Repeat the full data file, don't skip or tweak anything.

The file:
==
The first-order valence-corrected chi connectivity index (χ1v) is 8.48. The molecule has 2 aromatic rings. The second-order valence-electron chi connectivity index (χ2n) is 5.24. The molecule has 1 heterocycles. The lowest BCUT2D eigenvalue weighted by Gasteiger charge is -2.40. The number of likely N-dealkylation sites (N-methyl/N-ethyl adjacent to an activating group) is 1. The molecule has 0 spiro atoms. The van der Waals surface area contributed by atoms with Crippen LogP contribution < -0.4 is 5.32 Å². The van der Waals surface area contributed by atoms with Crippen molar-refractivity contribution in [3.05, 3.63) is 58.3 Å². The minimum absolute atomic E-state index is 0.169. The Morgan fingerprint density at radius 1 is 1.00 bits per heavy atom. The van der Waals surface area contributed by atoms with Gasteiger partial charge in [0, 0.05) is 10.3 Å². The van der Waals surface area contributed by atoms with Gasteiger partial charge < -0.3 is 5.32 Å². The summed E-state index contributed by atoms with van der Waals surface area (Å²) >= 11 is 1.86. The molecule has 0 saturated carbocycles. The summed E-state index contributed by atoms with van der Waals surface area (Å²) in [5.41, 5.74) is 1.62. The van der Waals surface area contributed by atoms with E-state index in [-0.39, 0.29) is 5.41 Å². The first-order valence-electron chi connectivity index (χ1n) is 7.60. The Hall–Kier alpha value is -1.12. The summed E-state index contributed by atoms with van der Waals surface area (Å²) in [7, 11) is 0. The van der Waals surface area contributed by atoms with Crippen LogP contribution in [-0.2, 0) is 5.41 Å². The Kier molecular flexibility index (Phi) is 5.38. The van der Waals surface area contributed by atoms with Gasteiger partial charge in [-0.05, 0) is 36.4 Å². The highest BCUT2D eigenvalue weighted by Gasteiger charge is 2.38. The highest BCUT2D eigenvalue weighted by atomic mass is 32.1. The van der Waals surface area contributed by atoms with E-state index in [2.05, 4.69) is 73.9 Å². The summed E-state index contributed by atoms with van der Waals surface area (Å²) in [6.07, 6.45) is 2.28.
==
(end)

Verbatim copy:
The first-order valence-corrected chi connectivity index (χ1v) is 8.48. The molecule has 2 aromatic rings. The second-order valence-electron chi connectivity index (χ2n) is 5.24. The molecule has 1 heterocycles. The lowest BCUT2D eigenvalue weighted by Gasteiger charge is -2.40. The number of likely N-dealkylation sites (N-methyl/N-ethyl adjacent to an activating group) is 1. The molecule has 0 spiro atoms. The van der Waals surface area contributed by atoms with Crippen LogP contribution < -0.4 is 5.32 Å². The van der Waals surface area contributed by atoms with Crippen molar-refractivity contribution in [3.05, 3.63) is 58.3 Å². The minimum absolute atomic E-state index is 0.169. The Morgan fingerprint density at radius 1 is 1.00 bits per heavy atom. The van der Waals surface area contributed by atoms with Gasteiger partial charge in [0, 0.05) is 10.3 Å². The van der Waals surface area contributed by atoms with Gasteiger partial charge < -0.3 is 5.32 Å². The summed E-state index contributed by atoms with van der Waals surface area (Å²) >= 11 is 1.86. The molecule has 0 saturated carbocycles. The summed E-state index contributed by atoms with van der Waals surface area (Å²) in [5.41, 5.74) is 1.62. The van der Waals surface area contributed by atoms with E-state index in [-0.39, 0.29) is 5.41 Å². The first-order valence-electron chi connectivity index (χ1n) is 7.60. The Hall–Kier alpha value is -1.12. The summed E-state index contributed by atoms with van der Waals surface area (Å²) in [7, 11) is 0. The van der Waals surface area contributed by atoms with Crippen LogP contribution in [-0.2, 0) is 5.41 Å². The Kier molecular flexibility index (Phi) is 5.38. The van der Waals surface area contributed by atoms with Gasteiger partial charge in [-0.05, 0) is 36.4 Å². The highest BCUT2D eigenvalue weighted by Gasteiger charge is 2.38. The highest BCUT2D eigenvalue weighted by atomic mass is 32.1. The van der Waals surface area contributed by atoms with E-state index in [2.05, 4.69) is 73.9 Å². The summed E-state index contributed by atoms with van der Waals surface area (Å²) in [6.07, 6.45) is 2.28.